Possible spinal cord defect.
Immaturity of the central nervous system.
Possible partial paralysis.
Injury to the nerves innervating the legs.
The vaccine prevents a future fetus from developing congenital anomalies.
Pregnancy should be avoided for 3 months after the immunization.
The client should avoid contact with children diagnosed with rubella.
The injection will provide immunity against the 7-day measles.
Possible central nervous systems disorders in the fetus.
Cesarean delivery most likely necessary.
Usual treatment with a 10-day course of erythromycin.
Possible fetal death before delivery.
Taking-in phase of childbearing; she is exhibiting typical signs of adaptation.
Postpartum blues phase of childbearing; she needs psychological counseling.
Letting-go phase of childbearing; she needs help to assume the maternal role.
Taking-hold phase of childbearing; she is feeling inadequate about neonatal care.
Although sexual desire may change, intercourse is safe during an uncomplicated pregnancy.
Throughout the pregnancy, coitus interruptus is the preferred method for sexual activity.
Engaging in intercourse must be avoided until the client is at least 16 weeks pregnant.
The couple should refrain from engaging in sexual intercourse during the last trimester.
Another Pap smear.
Thorough endocrine workup.
Continuation of the oral contraceptives.
Lower dosage of oral contraceptives.
“Despite their effectiveness, about 25% of women stop taking them after 1 year.”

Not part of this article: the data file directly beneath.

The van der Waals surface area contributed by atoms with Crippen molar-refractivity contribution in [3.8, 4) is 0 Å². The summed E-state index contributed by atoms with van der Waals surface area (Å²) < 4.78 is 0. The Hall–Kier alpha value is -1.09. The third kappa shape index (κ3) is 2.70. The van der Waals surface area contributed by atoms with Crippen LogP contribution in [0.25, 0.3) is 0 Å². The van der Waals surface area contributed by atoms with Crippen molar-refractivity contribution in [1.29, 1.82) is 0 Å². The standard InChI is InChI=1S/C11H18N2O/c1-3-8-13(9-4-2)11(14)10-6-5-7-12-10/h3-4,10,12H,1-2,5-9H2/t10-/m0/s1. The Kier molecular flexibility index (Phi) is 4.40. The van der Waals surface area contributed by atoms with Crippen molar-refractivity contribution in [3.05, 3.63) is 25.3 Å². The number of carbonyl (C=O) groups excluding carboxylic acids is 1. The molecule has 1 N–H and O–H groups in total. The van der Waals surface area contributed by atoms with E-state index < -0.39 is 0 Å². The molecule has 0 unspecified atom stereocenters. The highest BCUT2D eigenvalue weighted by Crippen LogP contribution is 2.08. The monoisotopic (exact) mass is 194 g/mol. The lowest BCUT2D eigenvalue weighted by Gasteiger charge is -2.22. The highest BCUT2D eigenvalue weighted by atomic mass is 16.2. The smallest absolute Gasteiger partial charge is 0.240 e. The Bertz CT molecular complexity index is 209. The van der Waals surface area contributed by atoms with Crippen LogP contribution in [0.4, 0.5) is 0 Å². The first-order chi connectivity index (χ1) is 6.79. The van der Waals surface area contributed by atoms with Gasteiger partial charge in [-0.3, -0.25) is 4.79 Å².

“These agents usually only cause a few minor advrse effects when you take them.”
“Oral contraceptives inhibit ovulation and change the consistency of cervical mucus.”
“I can make these drugs more effective by monitoring my basal body temperature.”
Slightly below the level of the umbilicus.
Midway between the umbilicus and the symphysis pubis.
Barely above the upper margain of the symphysis pubis.
Slightly above the level of the umbilicus.
Initiating oral feedings.
Monitoring intake and output.
Allowing the infant to rest undisturbed.
Providing age-appropriate diversionary activities.
Soaking the child in a tub for 30 minutes to soften the skin.
Using an antibacterial soap two times a week.
Using a mild soap followed by patting the skin to dry it.
Washing clothes in a strong detergent to prevent infections.
Poor ability to concentrate urine.
Little skin pigment to prevent sunburn.
Poorly functioning temperature control center.
Abnormally high salt loss through perspiration.
Sucking attempts that are too poorly coordinated to be effective.
Projectile vomiting that occurs after drinking 4 oz.
Coughing, choking, and cyanosis that occur after several swallows of formula.
Sleeping that occurs after taking 10 ml of formula with an inability to be stimulated to take more.
A single mother with a 7-month-old child whose immunizations are delayed.
A two-parent family whose 3-year-old has a fractured leg from an automobile accident.
A single parent with a toddler who has third-degree burns over 20% of the body.
A two-parent family with a foster child who has a history of caustic liquid ingestion.
Nausea and vomiting.
Deep, rapid respirations.